Lancelot: or, The Knight at the Bridge

By Sandy Feinstein

Image from berserk.fandom.com

A note from the editor:

In the fall of 2016, as I was attempting to edit and condense essays from students in my class, I put out a Call for Papers.

I was looking for pieces that parodied this vague concept of “The Digital Humanities.”

Even though the term was popular, I had never seen a succinct definition — or even a very good explanation — of the term.

I still don’t really get it, to be honest. Anyone care to explain?

In any case, it was during that time that Sandy Feinstein submitted her story: Lancelot, or the Knight on the Bridge, for the first issue of the journal.

I chose to include it first, here on HiT’s new platform: Medium.

Enjoy!

The Orgulous Knight yelled, “This bridge may not be crossed without my say so.”

But Lancelot kept coming, or, rather, his horse continued in the direction of the bridge.

Lancelot’s hands were otherwise engaged than with the reins.

Ditto his eyes.

For on the screen his armored palm locked on was a vision of the lady he loved most in the world.

She was a prisoner now of Maleagant, and, it would seem, her Galaxy device had apparently been damaged by the rigors of her unplanned journey, perhaps even confiscated.

Or so he assumed since his last message was “Save me.”

That was the gist anyway.

He was once again trying to kick himself, a challenge for an armored knight on horseback.

So instead, he berated himself about not being around the castle when most needed, a little irritated by a sudden boom making it hard to hear himself moan.

A few tears trickled down his helmeted cheek as he kept his eye fixed on beauty herself.

So he didn’t see the proud knight or hear him roar:

“I said you may not pass this bridge. Ready thyself for battle.”

Gwen’s last message had gone on and on about some knight showing up at Arthur’s gate, without even the decency to dismount or announce his location on Four Square.

Arthur was delighted — it was so old fashioned and daring.

But the knight — knowing he, Lancelot, the greatest knight in the kingdom was out saving lesser maidens in distress — challenged Arthur’s next best knights to a joust.

The reward was her Ladyship, the most beautiful queen of all time.

Apart from the idiocy of the challenge, this according to his love, because whatever would Arthur get that he didn’t have before, there was the matter of the boon and rash promise:

That old, old story well past copyright and readily available from GOOGLE books, not to mention the absurd Youtube adaptations.

Just as Lancelot was shaking his head at the thought of his lovely Lady entrusted to the bumbling seneschal Sir Kay and the inevitable, a kind of buzz, like a vibrating device, half penetrated his reverie.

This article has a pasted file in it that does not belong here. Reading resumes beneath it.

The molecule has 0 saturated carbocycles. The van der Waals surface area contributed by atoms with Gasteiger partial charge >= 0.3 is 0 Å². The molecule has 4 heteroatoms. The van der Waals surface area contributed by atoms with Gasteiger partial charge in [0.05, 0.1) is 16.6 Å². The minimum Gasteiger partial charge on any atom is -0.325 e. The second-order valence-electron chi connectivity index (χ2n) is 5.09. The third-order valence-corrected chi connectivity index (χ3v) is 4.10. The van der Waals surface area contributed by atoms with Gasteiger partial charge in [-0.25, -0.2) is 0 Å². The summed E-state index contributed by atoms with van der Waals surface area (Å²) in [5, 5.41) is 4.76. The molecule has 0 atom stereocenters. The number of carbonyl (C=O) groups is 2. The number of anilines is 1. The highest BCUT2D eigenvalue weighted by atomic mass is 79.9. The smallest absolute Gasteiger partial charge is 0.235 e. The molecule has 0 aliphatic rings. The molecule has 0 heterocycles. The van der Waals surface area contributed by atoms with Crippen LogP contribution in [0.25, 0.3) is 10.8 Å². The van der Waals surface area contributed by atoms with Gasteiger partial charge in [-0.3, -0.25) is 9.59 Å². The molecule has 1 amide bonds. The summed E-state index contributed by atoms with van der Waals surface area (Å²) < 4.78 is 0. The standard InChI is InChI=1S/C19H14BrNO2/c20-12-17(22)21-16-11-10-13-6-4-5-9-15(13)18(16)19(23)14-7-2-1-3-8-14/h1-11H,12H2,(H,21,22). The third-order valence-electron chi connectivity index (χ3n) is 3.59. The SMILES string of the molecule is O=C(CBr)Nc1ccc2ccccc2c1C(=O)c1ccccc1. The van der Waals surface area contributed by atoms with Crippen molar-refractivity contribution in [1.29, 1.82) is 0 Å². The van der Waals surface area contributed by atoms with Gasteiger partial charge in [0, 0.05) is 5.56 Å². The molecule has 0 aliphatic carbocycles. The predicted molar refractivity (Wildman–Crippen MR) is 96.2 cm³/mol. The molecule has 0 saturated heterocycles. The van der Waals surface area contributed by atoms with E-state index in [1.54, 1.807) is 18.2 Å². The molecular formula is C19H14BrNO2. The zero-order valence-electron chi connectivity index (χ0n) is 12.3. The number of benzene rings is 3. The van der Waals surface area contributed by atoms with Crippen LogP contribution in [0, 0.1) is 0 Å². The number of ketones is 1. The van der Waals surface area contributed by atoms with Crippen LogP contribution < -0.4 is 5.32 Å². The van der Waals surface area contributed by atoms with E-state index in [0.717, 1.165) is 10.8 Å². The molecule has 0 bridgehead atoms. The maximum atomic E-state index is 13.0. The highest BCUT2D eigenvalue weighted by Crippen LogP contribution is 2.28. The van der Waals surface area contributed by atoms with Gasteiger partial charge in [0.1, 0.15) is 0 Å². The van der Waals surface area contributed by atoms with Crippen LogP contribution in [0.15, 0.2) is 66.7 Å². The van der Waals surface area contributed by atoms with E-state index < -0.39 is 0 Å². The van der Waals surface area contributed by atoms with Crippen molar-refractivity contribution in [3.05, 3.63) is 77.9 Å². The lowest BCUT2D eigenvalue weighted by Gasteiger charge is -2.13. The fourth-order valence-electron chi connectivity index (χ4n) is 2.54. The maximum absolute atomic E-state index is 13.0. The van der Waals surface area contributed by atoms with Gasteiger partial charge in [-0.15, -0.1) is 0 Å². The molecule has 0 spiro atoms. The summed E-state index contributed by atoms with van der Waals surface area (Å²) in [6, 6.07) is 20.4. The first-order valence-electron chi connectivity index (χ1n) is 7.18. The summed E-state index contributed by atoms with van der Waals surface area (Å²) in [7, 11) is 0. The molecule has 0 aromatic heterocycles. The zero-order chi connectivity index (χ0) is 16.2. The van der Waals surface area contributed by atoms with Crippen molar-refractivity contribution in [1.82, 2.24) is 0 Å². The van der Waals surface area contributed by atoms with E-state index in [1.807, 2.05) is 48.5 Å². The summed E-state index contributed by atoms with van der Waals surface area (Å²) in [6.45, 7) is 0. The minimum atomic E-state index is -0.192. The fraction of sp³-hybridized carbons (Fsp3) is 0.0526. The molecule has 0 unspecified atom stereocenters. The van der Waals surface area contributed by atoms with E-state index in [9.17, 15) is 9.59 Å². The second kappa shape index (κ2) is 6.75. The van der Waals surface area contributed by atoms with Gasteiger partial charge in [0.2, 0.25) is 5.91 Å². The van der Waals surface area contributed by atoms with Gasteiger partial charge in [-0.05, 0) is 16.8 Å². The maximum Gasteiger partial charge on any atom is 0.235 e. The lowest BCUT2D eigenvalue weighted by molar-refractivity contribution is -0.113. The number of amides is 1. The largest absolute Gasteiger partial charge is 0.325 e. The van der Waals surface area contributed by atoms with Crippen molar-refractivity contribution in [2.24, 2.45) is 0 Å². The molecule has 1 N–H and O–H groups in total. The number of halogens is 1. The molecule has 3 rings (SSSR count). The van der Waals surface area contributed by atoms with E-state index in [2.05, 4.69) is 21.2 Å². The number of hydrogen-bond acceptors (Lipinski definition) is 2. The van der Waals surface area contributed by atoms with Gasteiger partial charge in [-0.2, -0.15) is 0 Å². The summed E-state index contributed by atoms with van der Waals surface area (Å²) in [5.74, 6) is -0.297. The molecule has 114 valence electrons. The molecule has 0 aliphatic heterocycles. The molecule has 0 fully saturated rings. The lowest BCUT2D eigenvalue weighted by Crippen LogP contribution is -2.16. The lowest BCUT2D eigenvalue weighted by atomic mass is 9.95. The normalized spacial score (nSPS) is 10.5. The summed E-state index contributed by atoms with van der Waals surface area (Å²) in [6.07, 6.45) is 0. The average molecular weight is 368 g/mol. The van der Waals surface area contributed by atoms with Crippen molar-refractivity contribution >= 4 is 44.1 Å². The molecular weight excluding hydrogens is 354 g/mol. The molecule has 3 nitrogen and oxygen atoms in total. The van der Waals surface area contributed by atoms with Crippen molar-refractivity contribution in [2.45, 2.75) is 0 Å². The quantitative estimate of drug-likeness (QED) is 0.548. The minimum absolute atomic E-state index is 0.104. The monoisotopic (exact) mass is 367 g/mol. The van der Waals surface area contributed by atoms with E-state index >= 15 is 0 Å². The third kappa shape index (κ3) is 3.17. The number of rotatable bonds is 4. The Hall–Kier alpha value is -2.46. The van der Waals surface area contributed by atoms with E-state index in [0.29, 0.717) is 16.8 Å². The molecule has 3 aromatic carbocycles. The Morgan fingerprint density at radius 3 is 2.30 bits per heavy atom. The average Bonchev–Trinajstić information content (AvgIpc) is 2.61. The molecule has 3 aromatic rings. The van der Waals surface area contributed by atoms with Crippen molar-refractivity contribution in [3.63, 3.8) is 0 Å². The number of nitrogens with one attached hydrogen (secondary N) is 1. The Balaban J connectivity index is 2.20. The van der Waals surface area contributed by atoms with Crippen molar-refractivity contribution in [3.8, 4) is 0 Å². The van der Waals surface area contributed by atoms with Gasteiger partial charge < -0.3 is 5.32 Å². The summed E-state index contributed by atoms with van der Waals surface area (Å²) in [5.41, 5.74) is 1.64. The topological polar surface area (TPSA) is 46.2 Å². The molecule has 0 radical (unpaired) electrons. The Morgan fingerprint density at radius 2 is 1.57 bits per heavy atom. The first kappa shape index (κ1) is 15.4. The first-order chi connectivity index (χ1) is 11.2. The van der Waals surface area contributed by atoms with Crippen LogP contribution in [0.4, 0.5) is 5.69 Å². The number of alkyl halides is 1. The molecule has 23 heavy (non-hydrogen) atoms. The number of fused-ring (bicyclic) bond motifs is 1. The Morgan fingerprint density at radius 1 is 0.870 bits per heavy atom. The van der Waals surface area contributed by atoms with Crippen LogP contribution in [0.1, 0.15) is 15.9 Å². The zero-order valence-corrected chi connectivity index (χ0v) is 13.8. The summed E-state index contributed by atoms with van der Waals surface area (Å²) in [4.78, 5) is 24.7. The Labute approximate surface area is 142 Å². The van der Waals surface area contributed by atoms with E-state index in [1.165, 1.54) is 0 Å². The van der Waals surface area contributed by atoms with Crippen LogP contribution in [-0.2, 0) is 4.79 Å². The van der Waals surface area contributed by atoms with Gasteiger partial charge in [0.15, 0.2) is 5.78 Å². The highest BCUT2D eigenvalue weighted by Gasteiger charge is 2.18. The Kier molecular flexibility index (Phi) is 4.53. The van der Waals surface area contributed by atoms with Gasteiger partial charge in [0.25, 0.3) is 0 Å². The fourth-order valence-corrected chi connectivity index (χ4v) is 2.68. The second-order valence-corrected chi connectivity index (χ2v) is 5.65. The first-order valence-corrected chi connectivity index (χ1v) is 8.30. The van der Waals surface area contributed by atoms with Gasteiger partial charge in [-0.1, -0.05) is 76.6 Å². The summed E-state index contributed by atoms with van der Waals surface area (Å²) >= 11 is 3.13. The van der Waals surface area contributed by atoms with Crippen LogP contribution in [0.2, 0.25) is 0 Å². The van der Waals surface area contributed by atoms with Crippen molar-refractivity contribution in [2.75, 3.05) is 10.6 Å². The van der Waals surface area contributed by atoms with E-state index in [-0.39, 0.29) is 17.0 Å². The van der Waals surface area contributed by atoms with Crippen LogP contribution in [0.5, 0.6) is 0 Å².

“Stand and fight recreant.”

Suddenly, Lancelot found himself in the rushing river, his Apple 7 with his Instagrammed Queen held high above the lapping current but below the sword pointed two hands breadth beyond his steely gaze.

Lancelot thought he recognized the cheap Polish armor, tinted red to hide shoddy metalwork, and quickly retorted,

“Who’s the recreant to attack a knight without warning? Only one that expects defeat without such advantage.”

“As if. Didn’t I shout three times? Didn’t I make the earth shake with my exhalation? I saw you resettle in your saddle.”

“Well I didn’t hear you. I had better things to think about.”

He was grateful for the visor that hid his pout.

“I’ll take you one-handed. I’ll take you with one arm tied above my head. Just let me get back on my horse.”

“Too late for deals. Make yourself ready for defeat and humiliation and loss of I don’t know how many Twitter followers.”

Lucky for Lancelot he had his phone in his left hand, leaving the iron grip of his right free.

Faster than a Facebook instant message, he had the Proud Knight’s leg which he was twisting into a pretzel over the horse’s crupper and that hideous red breastplate.

“Okay, okay. Let’s fight like men. There are enough republicans in this kingdom as it is.”

Not one to be trumped by deceit, he required three vows, one on that of the knight’s lord, another on his beloved bridge, and a final one on his secret internet weakness.

(No, I’d never break the trust of a knight, even one as proud as this one).

Freed to leap onto his waiting horse, Lancelot raised his Apple, and his sword.

Both were impressively dry as the day they were bestowed as a reward for services rendered his beloved king for saving his beloved queen from a real crazy, a collector of knightly beards he hung on his shield.

Down went the Proud Knight. Of course.

And on went Lancelot to gaze longingly at the screen saver image of the lady he longed for.

She had thought of everything.

Though he hadn’t needed the waterproof case, he was grateful for the extended battery that would have to last until he had her again in his arms.

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Flannery Wilson

Flannery Wilson

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Flannery has a PhD in Comparative Literature. She teaches French, Italian, and visual media. Her book on Taiwanese cinema can be found on Amazon.